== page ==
Inspirational Ceremonies

Ceremonies and celebrations mark important times in our lives. Inspirational Ceremonies will work with you to create a ceremony that recognizes and celebrates your special day in the way that you wish.
More information about humanist ceremonies from Humanists UK


What’s in a Name? 7 top tips to create a personal Naming Ceremony


7 top tips to create a personal Naming Ceremony


A Naming Ceremony offers a meaningful alternative to a christening, if you don’t have religious beliefs, but want to celebrate your child’s arrival with family and friends. These are my 7 top tips to create a unique ceremony:

1. Tell your child’s story using pictures or words

Create a slide show, looking back at your child’s life so far: choose pictures that reflect important milestones as well as happy times spent with family and friends.

Write your child’s story: this can reflect their personality – what they enjoy and dislike doing and what they have brought into your lives as a family.

Make a Naming Book using words and pictures to record your child’s journey – photos and messages can then be added after your celebrations to create a special memento of the day.

2. Highlight the significance of your child’s name/s

Is there a specific reason why you chose them? Do they have a special meaning? And, if your child has being named after significant family members, who they are?

As a highpoint to the ceremony formally give your child their name/s.

3. Include a variety of readings and poems

These can be used at different intervals to set the tone, reflect what is important to you, introduce some humour and are an excellent way of involving friends and family members.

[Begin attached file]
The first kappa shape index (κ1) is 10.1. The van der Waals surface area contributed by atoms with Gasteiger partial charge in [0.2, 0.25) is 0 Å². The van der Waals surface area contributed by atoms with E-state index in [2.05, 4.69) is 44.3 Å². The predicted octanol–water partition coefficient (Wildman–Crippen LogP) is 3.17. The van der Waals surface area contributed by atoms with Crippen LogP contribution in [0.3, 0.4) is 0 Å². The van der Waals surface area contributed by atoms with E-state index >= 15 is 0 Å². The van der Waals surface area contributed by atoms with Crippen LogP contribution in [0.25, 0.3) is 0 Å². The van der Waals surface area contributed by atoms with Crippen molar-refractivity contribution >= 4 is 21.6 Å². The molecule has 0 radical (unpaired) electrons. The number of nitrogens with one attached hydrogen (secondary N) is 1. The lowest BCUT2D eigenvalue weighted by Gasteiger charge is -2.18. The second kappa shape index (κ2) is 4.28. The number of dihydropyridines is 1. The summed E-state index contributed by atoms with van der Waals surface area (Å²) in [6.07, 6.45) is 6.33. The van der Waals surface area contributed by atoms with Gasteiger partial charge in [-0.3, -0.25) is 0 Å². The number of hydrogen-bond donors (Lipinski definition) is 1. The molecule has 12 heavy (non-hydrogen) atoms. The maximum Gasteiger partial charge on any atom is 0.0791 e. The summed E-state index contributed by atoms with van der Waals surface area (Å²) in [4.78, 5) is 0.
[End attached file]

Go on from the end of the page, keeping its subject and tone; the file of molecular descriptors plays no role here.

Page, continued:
4. Make personal commitments/promises to your child

It is especially meaningful if you can write your own – think about what is important to you as a family and what your hopes and dreams are for your child’s future. But be realistic, rather than set goals that might be difficult to live up to, think about the environment you would like your child to grow up in.

5. Appoint the equivalent of God Parents – known as Guide Parents, Mentors or Supporting Adults

These are people who you would like to offer friendship to your child as he/she grows up and who can give you support as parents. During the ceremony explain their role and why you have chosen them. They can make a joint commitment to your child or write individual promises of their own.

6. Acknowledge significant family members, such as Grandparents

The role of grandparents is often a very special one, take time to talk about the relationship your child shares with his/her grandparents, this can include: what they are called, the things they like to do together and what they have brought into each other’s lives.

7. Include a symbolic act

These are an excellent way of breaking up your ceremony, involving different guests and also providing a special memento of the day. Ideas include: signing a naming certificate, planting a tree, lighting a candle, writing wishes for a wish tree, balloon release and making a fingerprint tree.

For more details on these please see this week’s posts on my facebook page

I hope that has helped and do get in touch if you would like to find out more about Naming Ceremonies